Global unionism to confront global capitalism
Yesterday I caught the closing session of a "Conference on Global Unionism," to inaugurate Cornell University's School of Industrial and Labor Relations new Global Labor Institute. Important ideas by 3 experienced labor leaders about how to move beyond the trade union movement's cliché of "Solidarity" -- which is fine, but often means nothing more than joint resolutions -- to practical organizing work across national boundaries. Here's some of what I got out of it:

Bruce Raynor, after years as an organizer in the very union-resistant textile mills in the U.S. Southeast, is now General President, UNITE HERE! (According to their web site, "UNITE (formerly the Union of Needletrades, Textiles and Industrial Employees) and HERE (Hotel Employees and Restaurant Employees International Union) merged on July 8,2004 forming UNITE HERE. The union represents more than 440,000 active members and more than 400,000 retirees throughout North America.") He said he had never thought about "international relations" as related to labor, and had never traveled abroad, until he had to try to organize workers in a French-owned firm in Indianapolis, a town with a very anti-union establishment. Then the U.S. union organizers appealed for support from the French Conféderation Générale de Travail, which had organized that same company's factories in France. The CGT began a campaign of embarrassing the company around the world; the company responded bitterly, but finally agreed to card check neutrality, and the workers got their union.

Despite such examples, and despite all the efforts of organizers in his and other unions, the percentage of unionized workers in the U.S. private sector has dropped to 8.2, and if we keep on going the way we're going, may soon be reduced to nearly 0. The same trend is seen in other countries, where Germany is down to below 26% (probably well below, but Germans have a way of counting pensioners that inflates the numbers of union members), France to about 10%, and so on. The difference is that, when those European social democratic unions were at their peak, they managed to win important legal reforms, such as health care and other benefits for the general population. The U.S. trade union movement, even when it was at its peak in the late 1940s and 1950s, never did, so the social costs of a weakened labor movement in the U.S. are felt much more immediately -- increase in those without health insurance, weakness of unemployment benefits, minimal or no social investment in housing, education, etc.

Tom Woodruff, Executive VP, SEIU, is looking to form joint campaigns with European and other union confederations to organize janitors, security workers and school bus drivers, who -- increasingly -- are employed by multinational firms based in Sweden (Securitas), England (the school bus drivers) and other countries, where their workers ARE organized. The problem for the European workers is that, as capital becomes more integrated internationally, there will be a tendency for all corporations to demand the same kind of union-free environment enjoyed by U.S. businesses. The only thing for U.S. labor to do is to radically change its way of operating to collaborate directly in international organizing, but the AFL-CIO continues to operate under rules that haven't changed for 50 years, and that create separate unions with separate bureaucracies where their needs to be joint effort. And unions here have to be much more aggressive organizers. Woodruff got his biggest applause when he said that Mercedes Benz plants in the U.S. would be organized a lot faster by Germany's IG Metal (the ironworkers union) than by the UAW.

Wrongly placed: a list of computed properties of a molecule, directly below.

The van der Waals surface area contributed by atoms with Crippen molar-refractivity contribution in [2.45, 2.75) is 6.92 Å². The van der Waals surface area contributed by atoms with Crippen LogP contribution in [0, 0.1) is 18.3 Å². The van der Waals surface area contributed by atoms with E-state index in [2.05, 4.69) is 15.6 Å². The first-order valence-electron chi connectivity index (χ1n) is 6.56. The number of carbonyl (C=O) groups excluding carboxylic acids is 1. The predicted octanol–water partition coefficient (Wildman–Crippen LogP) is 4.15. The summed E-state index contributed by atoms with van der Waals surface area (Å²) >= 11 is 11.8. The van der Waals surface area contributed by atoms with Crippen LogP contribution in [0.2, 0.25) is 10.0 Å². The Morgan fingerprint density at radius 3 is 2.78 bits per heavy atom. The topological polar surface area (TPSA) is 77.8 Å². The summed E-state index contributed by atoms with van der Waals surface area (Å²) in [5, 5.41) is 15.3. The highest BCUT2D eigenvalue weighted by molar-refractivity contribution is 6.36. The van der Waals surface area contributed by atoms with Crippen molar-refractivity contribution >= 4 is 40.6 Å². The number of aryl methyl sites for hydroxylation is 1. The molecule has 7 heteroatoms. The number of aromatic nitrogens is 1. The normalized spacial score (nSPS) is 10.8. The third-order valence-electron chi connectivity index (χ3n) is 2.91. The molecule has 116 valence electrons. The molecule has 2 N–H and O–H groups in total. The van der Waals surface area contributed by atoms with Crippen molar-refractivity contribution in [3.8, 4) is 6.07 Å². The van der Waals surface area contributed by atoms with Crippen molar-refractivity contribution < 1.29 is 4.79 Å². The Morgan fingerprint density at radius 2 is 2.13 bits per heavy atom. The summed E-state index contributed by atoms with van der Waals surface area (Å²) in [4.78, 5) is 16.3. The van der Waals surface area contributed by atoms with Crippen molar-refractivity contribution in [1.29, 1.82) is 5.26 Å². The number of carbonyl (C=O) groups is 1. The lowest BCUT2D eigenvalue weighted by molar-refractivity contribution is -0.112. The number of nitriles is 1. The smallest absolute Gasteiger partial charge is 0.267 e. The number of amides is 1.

The star speaker yesterday was Zwelinzima Vavi, General Secretary of the Congress of South African Trade Unions (COSATU) and a veteran of the bitter anti-apartheid struggle. His whole talk is promised to be reproduced on the Global Institute's website (see URL above), but it's not there yet. Main points (from my notes): COSATU's strength is its overall approach of "social trade unionism," which means it's not just about hours and wages but about all aspects of the worker's life: health, housing, sanitary conditions in the neighborhood, transportation -- everything that affects that life. COSATU also gains strength from its tripartite alliance with the African National Congress (which is in power) and the Communist Party -- an alliance that cost it U.S. opposition, including from the AFL-CIO in its pre-Sweeney days, but which Vavi regards as fundamental to the union's strength. COSATU and the ANC government are not always in agreement -- in particular, COSATU believes the government has been too ready to adopt the kind of "neo-liberal" (not the word he used, but that's the term used in Latin America) policies promoted by the IMF. But the government has passed the most progressive social legislation in Africa, and progressive governments like that one must be supported, he argues. Since the end of apartheid 10 years ago, COSATU has grown phenomenally, but in the last three years that growth has stopped -- because of the swallowing up of South African firms by global capital and drastic losses of employment. Unemployment in South Africa, is around 40% today -- , and that's the most prosperous country in black Africa. Workers have only three reasons to join a union, he believes: 1) practical solidarity -- the sense that one's comrades will help one out; (2) expectation of empowerment, for example through education through the trade union, and (3) the capacity to use collective power to change conditions.

Those are just sketchy notes. Check the Global Institute's site in a few days for more, or look at COSATU's and the other federations' sites. We've got a lot to do to save the world.

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